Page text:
A taxi driver has made a spur-of-the-moment bid to have his name hidden from the public's eye as he heads to trial accused of killing a young father of four and friend of Auckland's mayor.
Daniel (Dann) Kopa, 34, was hit by a car on Hobson St in Auckland's city centre just before 9am on June 6 last year.
The young father of four was rushed to hospital in a critical condition but died after his life support was turned off two days later.
Before Kopa died he had his daughter's footprint tattooed on him as a "last wish" while he lay unconscious in his hospital bed.
Auckland mayor Phil Goff was also friends with Kopa and his family and published a tribute to him after his death.
A 25-year-old taxi driver was charged in December with operating a vehicle carelessly and causing Kopa's death. He has pleaded not guilty and is heading towards a judge-alone trial later this year.
Despite the driver being named by media that month, barrister Shannon Withers made an on-the-fly submission from the bar in the Auckland District Court today for the suppression of his client's name.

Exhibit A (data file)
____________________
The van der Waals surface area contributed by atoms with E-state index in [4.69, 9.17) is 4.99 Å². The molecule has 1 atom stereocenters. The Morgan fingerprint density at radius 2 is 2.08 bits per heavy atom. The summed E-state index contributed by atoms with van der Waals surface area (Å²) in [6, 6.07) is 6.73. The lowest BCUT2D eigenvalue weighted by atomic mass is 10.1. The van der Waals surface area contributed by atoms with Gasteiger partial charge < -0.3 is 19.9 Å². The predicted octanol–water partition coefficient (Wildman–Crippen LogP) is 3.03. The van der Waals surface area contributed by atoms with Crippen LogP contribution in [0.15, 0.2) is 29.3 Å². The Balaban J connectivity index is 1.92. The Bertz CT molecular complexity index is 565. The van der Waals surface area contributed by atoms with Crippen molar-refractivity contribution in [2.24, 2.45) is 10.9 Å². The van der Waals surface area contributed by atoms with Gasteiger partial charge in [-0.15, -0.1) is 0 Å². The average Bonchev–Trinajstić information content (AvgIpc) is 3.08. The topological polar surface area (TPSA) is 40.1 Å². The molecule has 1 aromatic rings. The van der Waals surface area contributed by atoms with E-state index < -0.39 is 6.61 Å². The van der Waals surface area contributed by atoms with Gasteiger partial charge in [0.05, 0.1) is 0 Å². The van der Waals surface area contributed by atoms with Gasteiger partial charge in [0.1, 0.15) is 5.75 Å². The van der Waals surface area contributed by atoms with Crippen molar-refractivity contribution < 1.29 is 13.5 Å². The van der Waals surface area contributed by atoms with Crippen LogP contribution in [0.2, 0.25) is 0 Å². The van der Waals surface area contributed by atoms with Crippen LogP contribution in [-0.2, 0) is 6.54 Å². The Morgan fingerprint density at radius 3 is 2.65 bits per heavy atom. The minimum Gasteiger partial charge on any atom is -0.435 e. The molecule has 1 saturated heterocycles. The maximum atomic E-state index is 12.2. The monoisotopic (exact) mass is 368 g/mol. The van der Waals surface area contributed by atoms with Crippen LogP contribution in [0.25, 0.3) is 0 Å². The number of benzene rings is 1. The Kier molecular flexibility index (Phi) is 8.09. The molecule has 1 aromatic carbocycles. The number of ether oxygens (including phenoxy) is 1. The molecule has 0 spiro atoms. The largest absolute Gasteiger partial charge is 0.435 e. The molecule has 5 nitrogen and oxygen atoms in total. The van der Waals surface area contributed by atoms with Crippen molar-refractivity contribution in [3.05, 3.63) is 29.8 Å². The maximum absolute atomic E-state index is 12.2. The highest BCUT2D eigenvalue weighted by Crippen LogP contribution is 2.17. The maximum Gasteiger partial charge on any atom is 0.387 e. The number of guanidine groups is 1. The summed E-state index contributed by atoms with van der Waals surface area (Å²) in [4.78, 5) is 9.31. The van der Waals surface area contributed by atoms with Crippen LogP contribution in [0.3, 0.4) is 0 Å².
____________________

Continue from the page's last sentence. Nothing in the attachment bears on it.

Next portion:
He told Judge Philip Recordon that his client was yet to inform his new employer of three months about the charge he faces. He said his client sought time to "grapple with the consequences" of his name in the press.
"[The defendant] does not seek to interfere with open justice ... but he didn't believe the case would reach the notoriety that it had," Withers said.
Withers also said the defence's case will rely on a yet to be approached expert witness' evidence, who is expected to testify that the driver didn't have time to react and stop the car before hitting Kopa.
He argued he didn't want his witness to be influenced by media reports. The court also heard there was CCTV footage of the crash.
The Herald opposed the application for name suppression and argued in favour of open justice, pointing out that the defendant had ample opportunity to inform his employer and there had been no prior application for name suppression.
Police supported the newspaper in its opposition of the application and told the court the defendant would be naive to believe that a fatal crash would not receive media attention.
Judge Recordon said the application ought to have been made in writing prior to the hearing and agreed with the Herald and the police's submissions for open justice.
"Open justice is a very important foundation of our system in New Zealand and most of the Western World," he said.
The judge ruled there were no grounds for suppression and did not accept that media reports would influence expert witnesses at trial.
However, Withers immediately indicated an intent to appeal Judge Recordon's decision - resulting in an automatic interim name suppression order being made.
The accused's case is due to be heard in court again next month, while a trial was set for September.